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Much like cats, horses are often described in terms of the color and pattern of their coats. Often, a horse will be described by its specific coat coloration before listing its breed or sex. The color of horses is determined by genetics, leading breeders to use genetic research to achieve desirable color combinations in foals. Although definitions vary slightly between sources, the color of horses is usually broken down into very distinct and descriptive categories.
What the common person would typically describe as a “brown” horse is usually broken down into one of two categories: bay or chestnut. Bay horses carry a specific gene that distinguishes them from the more common chestnut horse, giving them a red-brown coloration. Bay horses are further broken down into dark, blood, medium, and light bay. Although a light bay may have some gold in its coloration, it is always more red than brown.
Another common color of horses is often called “white,” but is more accurately described as gray. Gray horses have dark skin and either white or a mixture of white and black coats. Gray horses typically get whiter coats with age, and are easily confused with truly white horses.
Some breeds of horses are defined by color, such as the Palomino breed. These beautiful golden horses are noted for their thick and stocky bodies and pale manes. Palomino horses are genetically described as a chestnut horse with an additional genetic element called the “cream gene”. Palominos are distinguished from Buckskin horses by their mane and tail. In a Palomino, the mane and tail is similar or lighter than the coat, while in a Buckskin the mane and tail are darker than the coat or black.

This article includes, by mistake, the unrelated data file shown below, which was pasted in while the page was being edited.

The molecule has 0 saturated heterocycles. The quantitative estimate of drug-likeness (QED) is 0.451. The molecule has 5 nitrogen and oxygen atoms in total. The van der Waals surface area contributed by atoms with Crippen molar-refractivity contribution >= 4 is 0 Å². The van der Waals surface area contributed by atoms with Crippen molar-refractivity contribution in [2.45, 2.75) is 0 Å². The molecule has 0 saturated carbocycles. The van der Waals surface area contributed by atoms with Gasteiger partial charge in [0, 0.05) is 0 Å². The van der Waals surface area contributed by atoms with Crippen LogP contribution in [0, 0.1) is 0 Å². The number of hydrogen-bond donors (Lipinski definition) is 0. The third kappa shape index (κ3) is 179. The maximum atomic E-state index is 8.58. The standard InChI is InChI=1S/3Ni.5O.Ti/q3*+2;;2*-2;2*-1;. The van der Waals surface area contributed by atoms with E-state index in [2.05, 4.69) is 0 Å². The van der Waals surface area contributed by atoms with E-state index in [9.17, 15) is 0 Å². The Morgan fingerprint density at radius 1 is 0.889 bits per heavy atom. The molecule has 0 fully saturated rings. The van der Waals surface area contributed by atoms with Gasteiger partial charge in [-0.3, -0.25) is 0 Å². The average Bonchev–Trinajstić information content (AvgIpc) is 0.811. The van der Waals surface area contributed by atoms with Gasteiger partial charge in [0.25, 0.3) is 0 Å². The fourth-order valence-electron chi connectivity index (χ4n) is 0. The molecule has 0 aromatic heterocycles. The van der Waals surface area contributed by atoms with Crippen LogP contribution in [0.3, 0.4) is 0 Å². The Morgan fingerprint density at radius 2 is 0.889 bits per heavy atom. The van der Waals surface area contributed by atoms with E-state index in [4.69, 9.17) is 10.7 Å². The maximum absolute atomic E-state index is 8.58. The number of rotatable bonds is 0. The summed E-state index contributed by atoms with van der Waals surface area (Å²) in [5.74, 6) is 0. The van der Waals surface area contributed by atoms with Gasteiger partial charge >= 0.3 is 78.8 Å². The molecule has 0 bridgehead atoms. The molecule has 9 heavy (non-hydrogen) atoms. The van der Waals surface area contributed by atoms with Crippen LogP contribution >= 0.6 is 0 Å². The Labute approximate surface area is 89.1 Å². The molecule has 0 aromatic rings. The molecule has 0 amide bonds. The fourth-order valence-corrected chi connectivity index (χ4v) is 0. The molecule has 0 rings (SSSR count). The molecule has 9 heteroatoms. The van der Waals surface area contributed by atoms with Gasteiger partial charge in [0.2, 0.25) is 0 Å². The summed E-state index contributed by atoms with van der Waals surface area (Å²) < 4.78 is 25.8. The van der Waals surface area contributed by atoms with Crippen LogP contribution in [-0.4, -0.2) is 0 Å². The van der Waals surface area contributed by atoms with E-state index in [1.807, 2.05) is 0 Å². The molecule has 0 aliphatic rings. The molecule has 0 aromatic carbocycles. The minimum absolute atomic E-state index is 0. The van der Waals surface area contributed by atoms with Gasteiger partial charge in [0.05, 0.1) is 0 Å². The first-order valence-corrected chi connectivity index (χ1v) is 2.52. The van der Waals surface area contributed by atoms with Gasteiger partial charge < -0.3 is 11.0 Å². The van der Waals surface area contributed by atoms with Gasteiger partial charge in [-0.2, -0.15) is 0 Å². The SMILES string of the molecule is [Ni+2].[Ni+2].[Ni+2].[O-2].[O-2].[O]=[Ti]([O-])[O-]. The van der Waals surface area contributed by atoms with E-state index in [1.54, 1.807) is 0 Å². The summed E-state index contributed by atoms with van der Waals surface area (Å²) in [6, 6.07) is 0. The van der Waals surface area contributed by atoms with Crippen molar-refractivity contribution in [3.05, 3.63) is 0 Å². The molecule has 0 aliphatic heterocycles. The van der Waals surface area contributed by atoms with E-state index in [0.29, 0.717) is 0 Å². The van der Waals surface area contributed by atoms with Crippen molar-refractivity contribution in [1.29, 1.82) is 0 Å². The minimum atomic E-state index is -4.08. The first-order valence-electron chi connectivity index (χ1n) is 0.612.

Other descriptive terms for the color of horses are based on specific forms of markings on the coat. Appaloosa horses are noted for a distinct leopard print across the main part of their coat. Any horse with leopard markings carries the Lp, or leopard gene pattern, in its genetics. These markings are found in several different breeds of horses, including Arabian, Thoroughbred and Quarter Horses.
Unlike leopard-print Appaloosas, pinto markings are usually large blots of color. The markings may be any shade of black or brown, but pintos are broken down by many professional horse organizations into specific color and pattern groups. For instance, a tobiano pinto will typically have white legs and a white back, with large dark spots across the rest of the coat. By contrast, an overo pinto often displays small, jagged white blotches on an overall dark coat.
There are dozens of descriptive groupings based on the color of horses, but they are by no means all agreed upon. Although genetic research can often determine a bay from a chestnut or a pinto from an American Paint, simple visual information can easily spark controversy about the true color of horses. If you are unfamiliar with the proper names for the color of horses, many websites and books created by professional horse organizations can help you understand the subtle differences with photographs and additional information. However, don’t feel too silly if you are reduced to complimenting “that brown horse with the white blotches;” many horse-lovers will be happy to describe the correct terms for their beloved animals.
I think most horse people understand that people who aren't as familiar with horses may not know the technical names for coat colors. If you refer to a horse color as black, white, cream, brown, or spotted, most people will know what you are talking about.
Growing up our neighbors had horses, and my grandfather always referred to them as painted ponies. Their coats were mostly white with large spots of brown and black, which resembled spots of paint.
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